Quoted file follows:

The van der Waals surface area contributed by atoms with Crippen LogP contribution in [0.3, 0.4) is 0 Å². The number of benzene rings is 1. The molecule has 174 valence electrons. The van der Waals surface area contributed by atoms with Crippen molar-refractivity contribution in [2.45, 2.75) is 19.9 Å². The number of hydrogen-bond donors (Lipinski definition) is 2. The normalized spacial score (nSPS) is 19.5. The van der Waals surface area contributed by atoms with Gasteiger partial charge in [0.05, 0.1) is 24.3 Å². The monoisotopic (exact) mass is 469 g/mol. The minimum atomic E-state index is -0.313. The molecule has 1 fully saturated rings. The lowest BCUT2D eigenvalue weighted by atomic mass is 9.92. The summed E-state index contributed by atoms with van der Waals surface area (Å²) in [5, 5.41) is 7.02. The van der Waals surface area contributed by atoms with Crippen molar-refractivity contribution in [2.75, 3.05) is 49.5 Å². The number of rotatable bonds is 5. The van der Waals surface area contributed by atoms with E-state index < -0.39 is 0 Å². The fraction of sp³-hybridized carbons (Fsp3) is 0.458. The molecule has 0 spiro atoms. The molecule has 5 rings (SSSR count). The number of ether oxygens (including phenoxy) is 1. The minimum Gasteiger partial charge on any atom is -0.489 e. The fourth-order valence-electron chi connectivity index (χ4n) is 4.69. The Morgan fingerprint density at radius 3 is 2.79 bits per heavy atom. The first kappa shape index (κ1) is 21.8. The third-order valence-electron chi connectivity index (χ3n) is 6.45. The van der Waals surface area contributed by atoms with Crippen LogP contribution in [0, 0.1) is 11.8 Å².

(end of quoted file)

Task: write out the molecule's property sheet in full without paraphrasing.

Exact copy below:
The van der Waals surface area contributed by atoms with Crippen LogP contribution in [0.3, 0.4) is 0 Å². The number of benzene rings is 1. The molecule has 174 valence electrons. The van der Waals surface area contributed by atoms with Crippen molar-refractivity contribution in [2.45, 2.75) is 19.9 Å². The number of hydrogen-bond donors (Lipinski definition) is 2. The normalized spacial score (nSPS) is 19.5. The van der Waals surface area contributed by atoms with Gasteiger partial charge in [0.05, 0.1) is 24.3 Å². The monoisotopic (exact) mass is 469 g/mol. The minimum atomic E-state index is -0.313. The molecule has 1 fully saturated rings. The lowest BCUT2D eigenvalue weighted by atomic mass is 9.92. The summed E-state index contributed by atoms with van der Waals surface area (Å²) in [5, 5.41) is 7.02. The van der Waals surface area contributed by atoms with Crippen molar-refractivity contribution in [2.75, 3.05) is 49.5 Å². The number of rotatable bonds is 5. The van der Waals surface area contributed by atoms with E-state index < -0.39 is 0 Å². The fraction of sp³-hybridized carbons (Fsp3) is 0.458. The molecule has 0 spiro atoms. The molecule has 5 rings (SSSR count). The number of ether oxygens (including phenoxy) is 1. The minimum Gasteiger partial charge on any atom is -0.489 e. The fourth-order valence-electron chi connectivity index (χ4n) is 4.69. The Morgan fingerprint density at radius 3 is 2.79 bits per heavy atom. The first kappa shape index (κ1) is 21.8. The third-order valence-electron chi connectivity index (χ3n) is 6.45. The van der Waals surface area contributed by atoms with Crippen LogP contribution in [0, 0.1) is 11.8 Å².